Monday, February 1, 2010

Volcker Is Right about "Resolution Authority"

As I noted a few days ago, Paulson's bailout was the worst possible way to do a bad thing. To the extent that the government had to inject money into the financial system, I explained, it would have been far better to use the "FDIC Resolution" approach, which at least addresses the moral hazard issue by wiping out shareholders and getting rid of incompetent management. Paul Volcker made the same point in yesterday's New York Times:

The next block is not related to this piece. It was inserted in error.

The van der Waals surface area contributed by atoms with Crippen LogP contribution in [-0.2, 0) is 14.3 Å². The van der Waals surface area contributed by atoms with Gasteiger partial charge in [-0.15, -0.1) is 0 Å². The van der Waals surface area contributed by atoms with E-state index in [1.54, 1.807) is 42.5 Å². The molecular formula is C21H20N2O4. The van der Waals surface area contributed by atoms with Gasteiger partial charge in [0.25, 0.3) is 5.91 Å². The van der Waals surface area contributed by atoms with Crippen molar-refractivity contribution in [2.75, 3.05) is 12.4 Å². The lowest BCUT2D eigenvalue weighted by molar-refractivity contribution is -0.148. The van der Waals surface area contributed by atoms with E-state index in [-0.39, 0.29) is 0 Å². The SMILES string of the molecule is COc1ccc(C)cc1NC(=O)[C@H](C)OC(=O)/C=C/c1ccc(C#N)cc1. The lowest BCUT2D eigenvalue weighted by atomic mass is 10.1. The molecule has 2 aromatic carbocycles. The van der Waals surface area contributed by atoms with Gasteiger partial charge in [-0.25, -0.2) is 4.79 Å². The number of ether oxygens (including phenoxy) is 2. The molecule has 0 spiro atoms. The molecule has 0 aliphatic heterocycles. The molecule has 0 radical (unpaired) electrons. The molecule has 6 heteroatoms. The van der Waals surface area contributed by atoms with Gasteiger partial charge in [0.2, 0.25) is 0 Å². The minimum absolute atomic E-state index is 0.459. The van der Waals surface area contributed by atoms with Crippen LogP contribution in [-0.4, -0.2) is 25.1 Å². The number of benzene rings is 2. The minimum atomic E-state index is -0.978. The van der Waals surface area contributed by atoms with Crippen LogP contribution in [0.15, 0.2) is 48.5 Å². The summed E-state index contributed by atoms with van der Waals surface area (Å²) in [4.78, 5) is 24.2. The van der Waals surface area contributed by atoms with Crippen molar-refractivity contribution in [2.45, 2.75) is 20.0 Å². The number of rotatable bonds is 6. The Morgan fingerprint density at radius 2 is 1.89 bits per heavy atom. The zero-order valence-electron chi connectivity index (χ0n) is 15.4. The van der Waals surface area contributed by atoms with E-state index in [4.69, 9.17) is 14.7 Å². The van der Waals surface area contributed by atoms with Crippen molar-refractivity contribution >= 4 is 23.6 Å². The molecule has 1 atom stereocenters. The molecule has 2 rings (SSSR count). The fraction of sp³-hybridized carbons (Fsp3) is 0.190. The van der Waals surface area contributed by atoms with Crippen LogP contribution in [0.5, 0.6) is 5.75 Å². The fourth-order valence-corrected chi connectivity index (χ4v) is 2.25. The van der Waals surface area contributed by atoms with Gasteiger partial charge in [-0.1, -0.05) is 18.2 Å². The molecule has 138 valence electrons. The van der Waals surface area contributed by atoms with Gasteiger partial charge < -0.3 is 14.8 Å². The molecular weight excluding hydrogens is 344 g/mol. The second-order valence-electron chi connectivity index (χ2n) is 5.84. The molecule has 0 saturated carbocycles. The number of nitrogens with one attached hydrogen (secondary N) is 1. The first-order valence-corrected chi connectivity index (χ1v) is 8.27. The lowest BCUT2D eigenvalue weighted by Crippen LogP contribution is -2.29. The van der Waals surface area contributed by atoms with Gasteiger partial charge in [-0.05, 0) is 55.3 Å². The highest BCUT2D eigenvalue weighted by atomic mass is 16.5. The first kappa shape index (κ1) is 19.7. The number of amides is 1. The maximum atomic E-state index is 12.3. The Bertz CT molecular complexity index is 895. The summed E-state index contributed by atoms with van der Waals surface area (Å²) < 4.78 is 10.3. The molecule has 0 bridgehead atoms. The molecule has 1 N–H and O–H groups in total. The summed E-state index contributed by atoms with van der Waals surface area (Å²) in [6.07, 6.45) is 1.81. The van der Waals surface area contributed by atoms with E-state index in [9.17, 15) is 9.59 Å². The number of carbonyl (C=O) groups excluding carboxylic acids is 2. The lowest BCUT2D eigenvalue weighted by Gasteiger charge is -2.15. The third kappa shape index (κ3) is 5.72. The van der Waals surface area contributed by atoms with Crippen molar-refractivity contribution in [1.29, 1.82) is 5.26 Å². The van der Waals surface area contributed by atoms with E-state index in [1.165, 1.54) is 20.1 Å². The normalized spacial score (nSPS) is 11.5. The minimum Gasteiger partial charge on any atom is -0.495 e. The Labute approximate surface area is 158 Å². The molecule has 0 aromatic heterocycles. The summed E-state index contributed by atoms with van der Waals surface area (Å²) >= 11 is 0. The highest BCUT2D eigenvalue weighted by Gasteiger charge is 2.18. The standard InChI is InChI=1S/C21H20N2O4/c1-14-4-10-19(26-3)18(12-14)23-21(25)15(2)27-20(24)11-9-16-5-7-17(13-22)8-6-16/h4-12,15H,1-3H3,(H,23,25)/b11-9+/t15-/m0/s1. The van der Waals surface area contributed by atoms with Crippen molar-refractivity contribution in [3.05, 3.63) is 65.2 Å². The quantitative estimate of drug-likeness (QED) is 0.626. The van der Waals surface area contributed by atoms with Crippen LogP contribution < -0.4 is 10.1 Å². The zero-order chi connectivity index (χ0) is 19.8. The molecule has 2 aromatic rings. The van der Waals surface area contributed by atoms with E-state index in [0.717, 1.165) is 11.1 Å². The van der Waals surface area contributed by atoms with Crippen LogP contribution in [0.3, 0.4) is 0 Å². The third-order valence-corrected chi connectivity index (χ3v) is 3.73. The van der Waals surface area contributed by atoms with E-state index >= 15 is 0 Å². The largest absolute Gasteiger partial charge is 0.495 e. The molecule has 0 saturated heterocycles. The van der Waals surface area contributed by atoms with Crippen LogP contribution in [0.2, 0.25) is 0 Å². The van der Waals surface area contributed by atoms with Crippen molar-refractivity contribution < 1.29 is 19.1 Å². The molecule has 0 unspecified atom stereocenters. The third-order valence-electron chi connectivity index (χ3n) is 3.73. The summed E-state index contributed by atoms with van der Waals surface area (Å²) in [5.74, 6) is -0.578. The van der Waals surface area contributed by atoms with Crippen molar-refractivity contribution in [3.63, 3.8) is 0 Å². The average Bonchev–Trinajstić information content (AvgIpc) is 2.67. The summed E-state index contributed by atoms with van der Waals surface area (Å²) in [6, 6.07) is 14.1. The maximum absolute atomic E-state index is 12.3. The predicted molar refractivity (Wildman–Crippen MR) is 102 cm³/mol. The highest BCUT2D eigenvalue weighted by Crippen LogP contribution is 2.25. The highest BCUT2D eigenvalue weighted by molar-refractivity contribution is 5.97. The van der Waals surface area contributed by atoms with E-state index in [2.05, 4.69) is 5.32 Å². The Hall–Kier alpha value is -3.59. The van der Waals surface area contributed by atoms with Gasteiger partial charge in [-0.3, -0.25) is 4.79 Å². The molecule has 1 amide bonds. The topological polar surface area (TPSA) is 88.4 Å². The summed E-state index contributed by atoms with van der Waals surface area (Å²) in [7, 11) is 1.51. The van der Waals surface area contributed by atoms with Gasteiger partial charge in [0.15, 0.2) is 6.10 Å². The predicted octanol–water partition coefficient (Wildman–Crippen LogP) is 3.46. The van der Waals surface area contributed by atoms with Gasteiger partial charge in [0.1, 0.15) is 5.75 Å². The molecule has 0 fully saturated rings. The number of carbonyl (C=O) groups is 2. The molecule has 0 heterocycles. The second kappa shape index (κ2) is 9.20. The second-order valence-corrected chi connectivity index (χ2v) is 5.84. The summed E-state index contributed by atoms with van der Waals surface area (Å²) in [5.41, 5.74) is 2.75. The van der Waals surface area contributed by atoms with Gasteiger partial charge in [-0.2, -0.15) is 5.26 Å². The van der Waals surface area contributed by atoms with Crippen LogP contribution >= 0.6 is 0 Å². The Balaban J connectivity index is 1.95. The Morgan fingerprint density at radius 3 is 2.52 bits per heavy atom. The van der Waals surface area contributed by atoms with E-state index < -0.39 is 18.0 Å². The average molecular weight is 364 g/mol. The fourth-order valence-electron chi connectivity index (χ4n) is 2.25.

The phrase “too big to fail” has entered into our everyday vocabulary. It carries the implication that really large, complex and highly interconnected financial institutions can count on public support at critical times. The sense of public outrage over seemingly unfair treatment is palpable. Beyond the emotion, the result is to provide those institutions with a competitive advantage in their financing, in their size and in their ability to take and absorb risks. ...To meet the possibility that failure of such institutions may nonetheless threaten the system, the reform proposals of the Obama administration and other governments point to the need for a new “resolution authority.” Specifically, the appropriately designated agency should be authorized to intervene in the event that a systemically critical capital market institution is on the brink of failure. The agency would assume control for the sole purpose of arranging an orderly liquidation or merger. Limited funds would be made available to maintain continuity of operations while preparing for the demise of the organization. To help facilitate that process, the concept of a “living will” has been set forth by a number of governments. Stockholders and management would not be protected. Creditors would be at risk, and would suffer to the extent that the ultimate liquidation value of the firm would fall short of its debts. To put it simply, in no sense would these capital market institutions be deemed “too big to fail.” What they would be free to do is to innovate, to trade, to speculate, to manage private pools of capital — and as ordinary businesses in a capitalist economy, to fail.

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